There could be a storm brewing for the San Jose Sharks

Seriously, the San Jose Sharks are way too hot right now. Currently, the Sharks are on a six-game win streak and are tied with the Anaheim Ducks as leaders of the Pacific Division.

Who exactly have the Sharks beaten? In six games, they have taken down three playoff-contending teams. Most notably, the Pittsburgh Penguins. Also, Sharks goalie Antti Niemi (who I spent my last week questioning) has now doubled his shut-out count for the season.

2013-2014 Sharks logo

2013-2014 Sharks logo

But  I wouldn’t start jumping for joy just yet. The Sharks now face a schedule filled with middle-of-the-pack to lower-tier teams such as the Calgary Flames, Winnipeg Jets, Edmonton Oilers and Washington Capitals.

Why  could this prove detrimental to the Sharks’ current ranking? Because the Sharks are the most confusing team in the NHL right now!

While the Sharks seem to have great success against some of the stronger NHL teams, they absolutely struggle with the so-called “easy” wins. Notable losses would include: twice to the Buffalo Sabers, once previously to Winnipeg, once to the Nashville Predators and twice to Carolina Hurricanes. For Pete’s sake, they only play each of these teams twice a year! Not to mention they have beaten each of these teams’ division leaders with the exception of the Atlantic Division.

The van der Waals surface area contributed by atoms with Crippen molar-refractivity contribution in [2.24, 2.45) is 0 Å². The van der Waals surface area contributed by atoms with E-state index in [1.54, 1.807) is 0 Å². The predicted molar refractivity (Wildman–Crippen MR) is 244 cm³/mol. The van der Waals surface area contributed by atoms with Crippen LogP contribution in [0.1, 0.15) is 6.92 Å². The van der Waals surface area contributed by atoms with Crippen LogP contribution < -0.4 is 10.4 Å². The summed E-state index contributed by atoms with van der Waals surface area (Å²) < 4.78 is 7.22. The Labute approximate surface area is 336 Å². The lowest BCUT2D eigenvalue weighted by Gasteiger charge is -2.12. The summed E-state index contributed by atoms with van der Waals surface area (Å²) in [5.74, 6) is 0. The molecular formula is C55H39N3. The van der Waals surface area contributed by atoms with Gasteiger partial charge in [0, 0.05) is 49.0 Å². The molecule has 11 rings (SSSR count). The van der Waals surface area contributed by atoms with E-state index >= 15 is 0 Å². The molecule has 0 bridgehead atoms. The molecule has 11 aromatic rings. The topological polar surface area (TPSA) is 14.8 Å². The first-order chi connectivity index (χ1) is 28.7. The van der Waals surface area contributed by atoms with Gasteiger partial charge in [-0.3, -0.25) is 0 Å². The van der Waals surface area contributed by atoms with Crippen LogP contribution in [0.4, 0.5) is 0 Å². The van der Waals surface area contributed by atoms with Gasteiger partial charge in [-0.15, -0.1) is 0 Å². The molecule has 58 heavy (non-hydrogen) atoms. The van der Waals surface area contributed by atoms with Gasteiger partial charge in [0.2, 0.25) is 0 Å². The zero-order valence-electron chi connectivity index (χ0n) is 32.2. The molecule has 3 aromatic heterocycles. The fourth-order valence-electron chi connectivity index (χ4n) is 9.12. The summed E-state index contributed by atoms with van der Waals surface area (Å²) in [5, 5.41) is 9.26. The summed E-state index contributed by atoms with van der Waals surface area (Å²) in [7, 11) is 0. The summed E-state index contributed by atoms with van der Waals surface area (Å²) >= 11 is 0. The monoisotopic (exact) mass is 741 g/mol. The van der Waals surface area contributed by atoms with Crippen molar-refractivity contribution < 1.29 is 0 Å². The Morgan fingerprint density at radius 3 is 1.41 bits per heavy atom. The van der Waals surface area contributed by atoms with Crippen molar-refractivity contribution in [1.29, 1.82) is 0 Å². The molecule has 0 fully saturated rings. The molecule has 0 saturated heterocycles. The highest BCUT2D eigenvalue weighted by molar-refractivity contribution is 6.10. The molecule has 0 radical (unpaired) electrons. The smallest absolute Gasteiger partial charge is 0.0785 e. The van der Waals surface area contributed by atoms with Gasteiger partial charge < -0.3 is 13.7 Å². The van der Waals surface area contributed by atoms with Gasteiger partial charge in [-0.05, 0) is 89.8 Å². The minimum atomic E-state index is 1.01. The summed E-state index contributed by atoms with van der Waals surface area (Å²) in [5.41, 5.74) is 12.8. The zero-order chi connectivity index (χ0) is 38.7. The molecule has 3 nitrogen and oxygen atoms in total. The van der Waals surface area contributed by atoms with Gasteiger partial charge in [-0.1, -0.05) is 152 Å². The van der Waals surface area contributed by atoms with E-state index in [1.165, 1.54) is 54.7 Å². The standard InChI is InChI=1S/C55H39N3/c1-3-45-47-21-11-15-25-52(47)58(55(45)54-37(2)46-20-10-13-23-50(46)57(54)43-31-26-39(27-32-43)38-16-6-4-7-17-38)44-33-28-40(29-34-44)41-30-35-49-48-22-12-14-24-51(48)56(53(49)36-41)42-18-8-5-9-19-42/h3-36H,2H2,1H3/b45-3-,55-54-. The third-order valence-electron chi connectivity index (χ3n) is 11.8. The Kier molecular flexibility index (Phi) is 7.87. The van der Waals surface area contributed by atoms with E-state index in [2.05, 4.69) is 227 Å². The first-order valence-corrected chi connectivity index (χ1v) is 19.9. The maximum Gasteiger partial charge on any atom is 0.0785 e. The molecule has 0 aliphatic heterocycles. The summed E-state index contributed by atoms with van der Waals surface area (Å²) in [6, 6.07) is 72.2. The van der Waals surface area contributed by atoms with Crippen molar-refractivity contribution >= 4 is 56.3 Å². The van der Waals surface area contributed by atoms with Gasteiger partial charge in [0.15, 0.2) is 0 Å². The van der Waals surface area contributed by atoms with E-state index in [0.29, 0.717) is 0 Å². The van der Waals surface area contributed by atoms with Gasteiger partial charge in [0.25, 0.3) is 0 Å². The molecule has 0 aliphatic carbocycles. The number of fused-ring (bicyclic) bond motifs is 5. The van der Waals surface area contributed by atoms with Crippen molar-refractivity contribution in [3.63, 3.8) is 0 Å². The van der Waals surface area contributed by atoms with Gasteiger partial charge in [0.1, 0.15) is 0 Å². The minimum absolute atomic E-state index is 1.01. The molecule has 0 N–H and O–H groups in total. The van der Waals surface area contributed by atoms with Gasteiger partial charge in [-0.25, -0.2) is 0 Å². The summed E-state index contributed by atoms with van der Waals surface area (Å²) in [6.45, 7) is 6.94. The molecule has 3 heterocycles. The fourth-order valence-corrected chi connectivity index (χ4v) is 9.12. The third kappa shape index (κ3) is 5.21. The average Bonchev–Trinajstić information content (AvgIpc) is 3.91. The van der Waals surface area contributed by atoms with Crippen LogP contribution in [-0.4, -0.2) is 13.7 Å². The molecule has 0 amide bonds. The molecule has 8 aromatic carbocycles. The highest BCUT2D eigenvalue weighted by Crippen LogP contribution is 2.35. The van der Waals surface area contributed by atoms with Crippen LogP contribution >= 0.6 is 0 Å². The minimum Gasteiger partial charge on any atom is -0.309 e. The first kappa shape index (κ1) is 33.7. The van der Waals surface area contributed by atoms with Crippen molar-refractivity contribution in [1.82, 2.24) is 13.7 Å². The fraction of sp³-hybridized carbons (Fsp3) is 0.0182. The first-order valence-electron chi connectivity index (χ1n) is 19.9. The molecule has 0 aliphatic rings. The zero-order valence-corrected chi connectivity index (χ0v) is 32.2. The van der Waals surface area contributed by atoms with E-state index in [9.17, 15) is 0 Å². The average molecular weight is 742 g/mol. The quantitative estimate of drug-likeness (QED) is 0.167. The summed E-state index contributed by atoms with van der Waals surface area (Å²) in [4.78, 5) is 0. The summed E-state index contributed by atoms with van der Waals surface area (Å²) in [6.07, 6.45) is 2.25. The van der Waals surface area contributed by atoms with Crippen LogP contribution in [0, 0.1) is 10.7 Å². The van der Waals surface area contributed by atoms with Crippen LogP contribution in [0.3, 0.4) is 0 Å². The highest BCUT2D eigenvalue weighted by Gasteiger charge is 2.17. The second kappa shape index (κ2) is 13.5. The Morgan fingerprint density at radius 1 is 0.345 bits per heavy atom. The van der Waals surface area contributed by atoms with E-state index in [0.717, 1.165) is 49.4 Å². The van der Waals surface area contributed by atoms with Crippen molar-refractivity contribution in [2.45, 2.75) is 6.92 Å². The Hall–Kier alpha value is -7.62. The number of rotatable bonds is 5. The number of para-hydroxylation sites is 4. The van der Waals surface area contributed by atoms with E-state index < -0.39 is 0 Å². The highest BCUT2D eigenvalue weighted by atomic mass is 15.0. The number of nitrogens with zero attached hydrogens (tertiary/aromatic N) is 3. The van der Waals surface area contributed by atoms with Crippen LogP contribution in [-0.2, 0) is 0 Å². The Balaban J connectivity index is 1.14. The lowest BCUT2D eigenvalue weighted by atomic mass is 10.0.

Playing down to the competition could be a worthwhile explanation as to why the Sharks have struggled in the early rounds of the playoffs. Of course, nothing that happens in sports can be attributed to luck. Boston College did not upset Syracuse this year by luck. BC just could not miss from behind the three-point line.

Furthermore, the Sharks have already dropped one game to the Florida Panthers at home. So how did the Sharks manage to lose? Well, for starters Roberto Luongo made 52 saves on 54 shots. Any top divisional team should be able to convert more goals on 54 shots. The Sharks also only converted on one of six power plays. And in one of those power plays, they had a five-on-three advantage.

A similar story was told in previous losses to the Predators and Sabers. In both games the Sharks outshot their opponent, both goalies appeared to be playing out of their minds with great save percentages and more than 90 percent of the time, the Sharks failed to convert on a power play. What worries me most is not the high shot count; it is the lack of power play conversion.

This is realistically the same problem that has led to the Sharks playoff elimination for the past two seasons. In all eight losses, to both the St. Louis Blues and the Los Angeles Kings, the Sharks had converted almost none of their power play opportunities. In fact, as of right now the Sharks rank 16th out of 30 in the NHL for power play goals. Sure, there are probably some more problems that contribute to the Sharks’ poor play against both lower-tier teams and in the playoffs. However, I think one of the most wildly underrated factors in the Sharks key losses are the lack of special teams success. If you can find reasonable success on all three sides of the puck, then how can you lose?

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